Ending injustice: a review of the Trust Conference (day two)

 Nazir Afzal, former chief executive of the Police & Crime Commissioners for England & Wales, speaking at the Trust Conference in London. (Image credit: Thomson Reuters Foundation.)

Nazir Afzal, former chief executive of the Police & Crime Commissioners for England & Wales, speaking at the Trust Conference in London. (Image credit: Thomson Reuters Foundation.)

Day two of the Trust Conference picks up where it left off - powerful examples from people taking the fight to the criminals violating human rights. The conference kicked-off with Nazir Afzal, the former chief prosecutor at the Crown Prosecution Service and former CEO of the Association for the Police and Crime Commissioner in England and Wales.

Afzal mixed humility with humour as he added weight to the serious issue of patriarchy and misogyny which often lead to abuse. His message could have been summed up as thus: men need to up their game. Period.

This is the man who successfully prosecuted nine Asian men from Rochdale for grooming and trafficking girls as young as 12. His actions outraged the far-right (yes, you read that correctly!) in Britain because he dared to challenge their narrative when he sent other Muslim men to prison for violating the rights of young women. Why? Because Afzal’s actions undermined the far-right’s narrative by demonstrating that defending human rights and seeking justice for victims cuts across religion and race.

A deeper level of understanding

And herein lies the key: action. The core theme of the conference - taking action to fight slavery, empower women and advance human rights worldwide.

The main point in Afzal’s talk was the importance of undermining the rising tide of toxic narratives from fringe groups which are stirring populist politics. This can be achieved by developing a deeper level of understanding about what drives these narratives. From this position, strategies, services and campaigns can be designed to reassert a more positive narrative that is built on community, cohesion and compassion.

Brendan Cox, husband of the murdered MP Jo Cox, emphasised this point when he said: “we’re living through a perfect storm of insecurities.” These insecurities are largely to do with identity and connections.

Technology and globalisation are undermining people’s sense of job security as automation threatens to take over millions of jobs. People are more likely to spend more time on Facebook than they are speaking to their neighbour. Communities and identities are being fragmented and all of it is generating a sense of unease, tension and anger. In short, people are seeking an identity - a sense of place and belonging. Populism gives refuge to these people who feel displaced.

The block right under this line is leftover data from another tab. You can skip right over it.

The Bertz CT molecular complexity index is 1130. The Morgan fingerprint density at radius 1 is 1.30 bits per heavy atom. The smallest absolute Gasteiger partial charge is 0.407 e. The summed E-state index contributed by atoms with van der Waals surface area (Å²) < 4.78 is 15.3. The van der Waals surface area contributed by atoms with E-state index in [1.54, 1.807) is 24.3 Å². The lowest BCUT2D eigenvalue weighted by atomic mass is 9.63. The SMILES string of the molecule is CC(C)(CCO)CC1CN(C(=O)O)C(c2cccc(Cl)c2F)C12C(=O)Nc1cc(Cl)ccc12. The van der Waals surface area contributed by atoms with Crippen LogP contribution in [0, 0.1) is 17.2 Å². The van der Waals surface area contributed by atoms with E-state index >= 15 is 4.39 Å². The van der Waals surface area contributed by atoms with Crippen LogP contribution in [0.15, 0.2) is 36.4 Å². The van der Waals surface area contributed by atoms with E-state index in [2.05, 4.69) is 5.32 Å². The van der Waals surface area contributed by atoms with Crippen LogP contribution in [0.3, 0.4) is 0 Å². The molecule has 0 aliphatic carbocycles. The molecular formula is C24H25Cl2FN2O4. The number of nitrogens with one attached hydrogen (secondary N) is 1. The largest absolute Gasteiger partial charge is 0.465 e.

The way we communicate is incompetent. We bombard people with facts and figures...we need to engage with people emotionally. 
— Brendan Cox

Raise the standard

Cox warmed the hearts of this Focolist when he said that communications was clumsily delivered. “The way we communicate is incompetent,” he said. “We bombard people with facts and figures...we need to engage with people emotionally.”  

The Jo Cox Foundation is running the ‘More In Common’ campaign which aims to promote an inclusive narrative that brings people together to counter some of the extreme views that have gained traction in recent years.

In order to understand the narrative, organisations - public, civil society and commercial - need to analyse and map the 'narrative space’ to understand how people are influenced. The narrative extends beyond the mere conversations - it includes the conditions in which people live, their circles of influence, and access to opportunities. These factors shape the narratives and belief systems of people, thereby framing their worldview.

Widespread use of echo-chambers

An example of how framing works can be found online in the widespread use of echo-chambers to reinforce a particular narrative among people who share those views. Digital media is  used to orchestrate the scale and speed of these toxic narratives, spreading like a virus, infecting the minds of people and spurring them into action.

Monica Roa, a reproductive rights activist from Colombia, gave an example of how people were influenced by campaigning groups using "gender ideology” (a growing concept in Latin America used to mobilise support for a socially conservative agenda) to thwart the peace agreement in which the rights of women and LGBTI were, for the first time, included in the peace process. Instead of focussing efforts on ending the 50-year conflict, the opposition groups chose to focus on how “gender ideology” was undermining traditional Christian and family values. They created an echo-chamber.

But there is a solution to tackling and countering these narratives. By analysing and mapping the narratives and networks, organisations can design intelligent campaigns to generate widespread support and transform people’s lives. As one delegate at the conference said: “If we do not have a voice, then we do not have a choice.”

Intelligent campaigns built on ‘narrative insights’ can help organisations create a megaphone for justice and equal rights.

John Shewell heads up Foco’s insights and behaviour change practice. For more information you can email John at jshewell@foco-global.com or sign-up to receive the latest news from Foco.